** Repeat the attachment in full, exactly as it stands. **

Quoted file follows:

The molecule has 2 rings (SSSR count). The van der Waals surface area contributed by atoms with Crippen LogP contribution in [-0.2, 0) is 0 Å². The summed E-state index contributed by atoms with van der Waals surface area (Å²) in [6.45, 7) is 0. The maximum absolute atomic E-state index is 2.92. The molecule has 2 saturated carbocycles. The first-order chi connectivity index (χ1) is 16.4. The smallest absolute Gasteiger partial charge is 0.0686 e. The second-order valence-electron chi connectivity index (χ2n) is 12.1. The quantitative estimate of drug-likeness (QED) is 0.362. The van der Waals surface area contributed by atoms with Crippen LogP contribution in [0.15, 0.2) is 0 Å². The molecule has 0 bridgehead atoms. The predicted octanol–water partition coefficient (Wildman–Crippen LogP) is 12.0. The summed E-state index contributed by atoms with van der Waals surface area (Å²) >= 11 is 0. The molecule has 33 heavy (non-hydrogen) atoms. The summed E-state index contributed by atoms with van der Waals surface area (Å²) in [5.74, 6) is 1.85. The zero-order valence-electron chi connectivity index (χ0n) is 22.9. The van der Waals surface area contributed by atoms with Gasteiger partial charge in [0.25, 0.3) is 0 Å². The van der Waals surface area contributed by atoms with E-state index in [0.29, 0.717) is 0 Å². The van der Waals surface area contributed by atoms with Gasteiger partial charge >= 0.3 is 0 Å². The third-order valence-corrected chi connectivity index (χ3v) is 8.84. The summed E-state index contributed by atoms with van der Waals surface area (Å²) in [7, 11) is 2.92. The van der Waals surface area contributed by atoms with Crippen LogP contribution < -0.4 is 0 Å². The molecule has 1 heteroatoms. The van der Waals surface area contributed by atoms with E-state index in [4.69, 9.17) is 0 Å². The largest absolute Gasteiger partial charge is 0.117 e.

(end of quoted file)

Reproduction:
The molecule has 2 rings (SSSR count). The van der Waals surface area contributed by atoms with Crippen LogP contribution in [-0.2, 0) is 0 Å². The summed E-state index contributed by atoms with van der Waals surface area (Å²) in [6.45, 7) is 0. The maximum absolute atomic E-state index is 2.92. The molecule has 2 saturated carbocycles. The first-order chi connectivity index (χ1) is 16.4. The smallest absolute Gasteiger partial charge is 0.0686 e. The second-order valence-electron chi connectivity index (χ2n) is 12.1. The quantitative estimate of drug-likeness (QED) is 0.362. The van der Waals surface area contributed by atoms with Crippen LogP contribution in [0.15, 0.2) is 0 Å². The molecule has 0 bridgehead atoms. The predicted octanol–water partition coefficient (Wildman–Crippen LogP) is 12.0. The summed E-state index contributed by atoms with van der Waals surface area (Å²) >= 11 is 0. The molecule has 33 heavy (non-hydrogen) atoms. The summed E-state index contributed by atoms with van der Waals surface area (Å²) in [5.74, 6) is 1.85. The zero-order valence-electron chi connectivity index (χ0n) is 22.9. The van der Waals surface area contributed by atoms with Gasteiger partial charge in [0.25, 0.3) is 0 Å². The van der Waals surface area contributed by atoms with E-state index in [0.29, 0.717) is 0 Å². The van der Waals surface area contributed by atoms with Gasteiger partial charge >= 0.3 is 0 Å². The third-order valence-corrected chi connectivity index (χ3v) is 8.84. The summed E-state index contributed by atoms with van der Waals surface area (Å²) in [7, 11) is 2.92. The van der Waals surface area contributed by atoms with Crippen LogP contribution < -0.4 is 0 Å². The molecule has 1 heteroatoms. The van der Waals surface area contributed by atoms with E-state index in [4.69, 9.17) is 0 Å². The largest absolute Gasteiger partial charge is 0.117 e.